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The Changing News and Information Ecosystem: What Can You Do?

How can you contribute to a healthy journalism ecosystem?

 
   

Picture a news and information ecosystem that not only informs, but also engages, inspires, and activates. Imagine journalism that helps us navigate through uncertainty, contextualizing conflict and struggle within aspirations and hope.

Envision telling stories of possibility, highlighting diverse voices, using diverse forms, and engaging with each other around them.

How do we do it?

Journalism is no longer a spectator sport. Whether you are a journalist, an educator, a technologist, or a member of the public, get involved in creating a news and information ecosystem that meets the needs of communities and democracy.

The dominant narrative of how we organize to get stuff done is shifting from hierarchies to networks. No longer just from the top, change happens when people take responsibility for what they love. So join a hub of activity, as many are already doing. Or link people and organizations to each other. Journalism That Matters (JTM) aspires to be a learning hub for connecting journalism innovators. So tell JTM about what you’re doing by commenting below and join the conversation.

If you’re not sure where to begin, I offer some ideas: 


Learn about change. We live in interesting times. Disruption is a normal part of the landscape. The more each of us understands change, the better equipped we are to work with it. Resources abound! My book, Engaging Emergence: Turning Upheaval into Opportunity is one roadmap.

 
Seek possibilities. Turn deficit into possibility by asking questions that uncover hopes and aspirations. Questions like: given what’s happening, what’s possible now? Or what’s the best possible outcome from this situation?  

Many people focus on what they can’t do, what the problems are, what isn’t possible. When someone says, “The problem is x,” ask, “What would it look like if it were working?” If someone says, “I can’t do that,” ask, “What would you like to do?”  

Invite others to join you.  You can have more fun and help each other grow into the habit of asking possibility-oriented questions. Over time it will change the nature and quality of our discourse.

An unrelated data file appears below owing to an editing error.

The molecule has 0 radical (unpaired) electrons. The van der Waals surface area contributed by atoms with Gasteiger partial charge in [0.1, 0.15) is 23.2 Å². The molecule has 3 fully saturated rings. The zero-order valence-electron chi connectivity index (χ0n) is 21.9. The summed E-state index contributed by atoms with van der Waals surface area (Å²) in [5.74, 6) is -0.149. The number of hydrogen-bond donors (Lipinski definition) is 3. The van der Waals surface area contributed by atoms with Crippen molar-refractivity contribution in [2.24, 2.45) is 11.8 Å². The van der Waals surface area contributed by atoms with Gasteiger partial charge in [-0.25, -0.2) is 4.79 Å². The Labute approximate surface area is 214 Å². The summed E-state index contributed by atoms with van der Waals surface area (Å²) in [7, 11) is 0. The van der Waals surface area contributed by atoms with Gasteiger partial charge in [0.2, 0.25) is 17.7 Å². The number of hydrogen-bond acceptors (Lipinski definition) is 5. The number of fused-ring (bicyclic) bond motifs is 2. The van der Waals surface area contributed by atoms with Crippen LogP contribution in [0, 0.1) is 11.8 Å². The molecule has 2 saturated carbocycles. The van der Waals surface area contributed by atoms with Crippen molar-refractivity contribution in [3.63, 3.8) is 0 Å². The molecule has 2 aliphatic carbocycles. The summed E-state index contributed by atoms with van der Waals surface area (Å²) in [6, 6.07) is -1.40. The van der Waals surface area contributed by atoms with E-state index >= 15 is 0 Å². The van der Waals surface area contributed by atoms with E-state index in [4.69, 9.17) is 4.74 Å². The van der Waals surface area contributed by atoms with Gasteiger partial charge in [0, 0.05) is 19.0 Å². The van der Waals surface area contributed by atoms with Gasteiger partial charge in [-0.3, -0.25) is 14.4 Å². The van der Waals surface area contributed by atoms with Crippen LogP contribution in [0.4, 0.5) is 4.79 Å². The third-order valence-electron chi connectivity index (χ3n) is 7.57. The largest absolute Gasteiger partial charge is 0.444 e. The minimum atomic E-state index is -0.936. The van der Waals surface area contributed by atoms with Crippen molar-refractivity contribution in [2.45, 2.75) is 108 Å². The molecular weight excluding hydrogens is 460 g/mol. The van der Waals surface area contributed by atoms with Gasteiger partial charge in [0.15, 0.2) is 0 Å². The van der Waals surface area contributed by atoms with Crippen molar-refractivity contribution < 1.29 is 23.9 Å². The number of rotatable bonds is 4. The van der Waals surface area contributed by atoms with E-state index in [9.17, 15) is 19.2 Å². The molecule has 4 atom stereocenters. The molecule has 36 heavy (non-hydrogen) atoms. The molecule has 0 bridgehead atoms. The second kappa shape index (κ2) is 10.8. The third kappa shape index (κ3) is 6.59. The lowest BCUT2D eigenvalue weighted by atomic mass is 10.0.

Engage. There's something for everyone in the emerging media landscape. Take a course in media literacy. Or teach one.

If you are a journalist, remember: engagement is essential for journalism to be relevant and trusted in the digital world. Take the TAO of journalism pledge to be Transparent, Accountable, and Open. Check out resources on engagement at J-Lab, including the 2012 Report on Engaging Audiences. The Poynter Institute has a variety of articles about engagement. Or take a look at the ideas in my earlier post on engagement.

If you are not a journalist and you have a story to tell, do so. Whether text, audio, video, or other media, provide content for a news outlet, your own blog, or social media. If writing isn’t for you, find media that cover places and issues that matter to you and jump in. Point family, friends, and groups that you are part of to stories that you think make a difference.

Use social media, like Twitter, Instagram, Tumblr, Pinterest and Facebook, to discuss stories with friends and strangers. Or to share what you learn about using social media. Comment on stories that move you. Organize around them. If fact, learn about hosting conversations. The National Coalition for Dialogue and Deliberation is a great resource for practices and people.

In other words, whatever your roles in the ecosystem, make media, share it, and use it.